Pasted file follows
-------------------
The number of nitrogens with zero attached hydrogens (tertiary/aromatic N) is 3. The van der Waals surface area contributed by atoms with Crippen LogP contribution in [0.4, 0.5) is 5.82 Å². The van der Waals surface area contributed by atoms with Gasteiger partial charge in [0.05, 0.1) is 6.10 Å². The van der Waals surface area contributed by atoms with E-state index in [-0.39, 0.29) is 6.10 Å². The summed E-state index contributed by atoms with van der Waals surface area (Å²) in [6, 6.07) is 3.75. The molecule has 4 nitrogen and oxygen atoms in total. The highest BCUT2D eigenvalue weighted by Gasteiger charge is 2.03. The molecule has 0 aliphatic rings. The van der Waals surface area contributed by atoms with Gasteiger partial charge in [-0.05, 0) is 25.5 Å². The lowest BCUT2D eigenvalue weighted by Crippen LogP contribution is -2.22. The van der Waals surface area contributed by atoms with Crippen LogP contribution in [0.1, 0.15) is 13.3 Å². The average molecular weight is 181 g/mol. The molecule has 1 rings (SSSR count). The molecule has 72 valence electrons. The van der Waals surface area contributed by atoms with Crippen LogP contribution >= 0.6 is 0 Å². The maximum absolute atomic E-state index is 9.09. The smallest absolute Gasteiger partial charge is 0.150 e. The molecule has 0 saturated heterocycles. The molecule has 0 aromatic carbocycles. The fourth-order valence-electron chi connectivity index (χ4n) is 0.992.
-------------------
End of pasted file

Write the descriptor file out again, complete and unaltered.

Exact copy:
The number of nitrogens with zero attached hydrogens (tertiary/aromatic N) is 3. The van der Waals surface area contributed by atoms with Crippen LogP contribution in [0.4, 0.5) is 5.82 Å². The van der Waals surface area contributed by atoms with Gasteiger partial charge in [0.05, 0.1) is 6.10 Å². The van der Waals surface area contributed by atoms with E-state index in [-0.39, 0.29) is 6.10 Å². The summed E-state index contributed by atoms with van der Waals surface area (Å²) in [6, 6.07) is 3.75. The molecule has 4 nitrogen and oxygen atoms in total. The highest BCUT2D eigenvalue weighted by Gasteiger charge is 2.03. The molecule has 0 aliphatic rings. The van der Waals surface area contributed by atoms with Gasteiger partial charge in [-0.05, 0) is 25.5 Å². The lowest BCUT2D eigenvalue weighted by Crippen LogP contribution is -2.22. The van der Waals surface area contributed by atoms with Crippen LogP contribution in [0.1, 0.15) is 13.3 Å². The average molecular weight is 181 g/mol. The molecule has 1 rings (SSSR count). The molecule has 72 valence electrons. The van der Waals surface area contributed by atoms with Crippen LogP contribution >= 0.6 is 0 Å². The maximum absolute atomic E-state index is 9.09. The smallest absolute Gasteiger partial charge is 0.150 e. The molecule has 0 saturated heterocycles. The molecule has 0 aromatic carbocycles. The fourth-order valence-electron chi connectivity index (χ4n) is 0.992.